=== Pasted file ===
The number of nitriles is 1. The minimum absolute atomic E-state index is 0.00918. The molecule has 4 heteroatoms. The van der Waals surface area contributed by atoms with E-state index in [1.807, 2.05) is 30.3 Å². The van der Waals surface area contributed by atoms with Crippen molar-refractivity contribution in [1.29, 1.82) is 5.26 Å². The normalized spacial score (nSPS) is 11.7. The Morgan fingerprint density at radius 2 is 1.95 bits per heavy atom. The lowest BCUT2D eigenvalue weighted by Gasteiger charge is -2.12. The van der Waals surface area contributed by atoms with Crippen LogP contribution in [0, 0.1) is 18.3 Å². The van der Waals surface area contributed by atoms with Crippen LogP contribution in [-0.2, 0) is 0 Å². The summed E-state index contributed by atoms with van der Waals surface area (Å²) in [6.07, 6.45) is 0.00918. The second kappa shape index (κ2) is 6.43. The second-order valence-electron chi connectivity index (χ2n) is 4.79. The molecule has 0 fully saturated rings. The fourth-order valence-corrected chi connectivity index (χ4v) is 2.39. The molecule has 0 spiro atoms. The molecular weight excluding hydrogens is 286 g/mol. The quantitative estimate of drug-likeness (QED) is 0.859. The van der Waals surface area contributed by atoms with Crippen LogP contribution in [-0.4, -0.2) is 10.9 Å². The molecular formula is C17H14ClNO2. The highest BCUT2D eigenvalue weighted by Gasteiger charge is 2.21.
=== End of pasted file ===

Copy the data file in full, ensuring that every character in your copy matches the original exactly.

The number of nitriles is 1. The minimum absolute atomic E-state index is 0.00918. The molecule has 4 heteroatoms. The van der Waals surface area contributed by atoms with E-state index in [1.807, 2.05) is 30.3 Å². The van der Waals surface area contributed by atoms with Crippen molar-refractivity contribution in [1.29, 1.82) is 5.26 Å². The normalized spacial score (nSPS) is 11.7. The Morgan fingerprint density at radius 2 is 1.95 bits per heavy atom. The lowest BCUT2D eigenvalue weighted by Gasteiger charge is -2.12. The van der Waals surface area contributed by atoms with Crippen LogP contribution in [0, 0.1) is 18.3 Å². The van der Waals surface area contributed by atoms with Crippen LogP contribution in [-0.2, 0) is 0 Å². The summed E-state index contributed by atoms with van der Waals surface area (Å²) in [6.07, 6.45) is 0.00918. The second kappa shape index (κ2) is 6.43. The second-order valence-electron chi connectivity index (χ2n) is 4.79. The molecule has 0 fully saturated rings. The fourth-order valence-corrected chi connectivity index (χ4v) is 2.39. The molecule has 0 spiro atoms. The molecular weight excluding hydrogens is 286 g/mol. The quantitative estimate of drug-likeness (QED) is 0.859. The van der Waals surface area contributed by atoms with Crippen LogP contribution in [-0.4, -0.2) is 10.9 Å². The molecular formula is C17H14ClNO2. The highest BCUT2D eigenvalue weighted by Gasteiger charge is 2.21.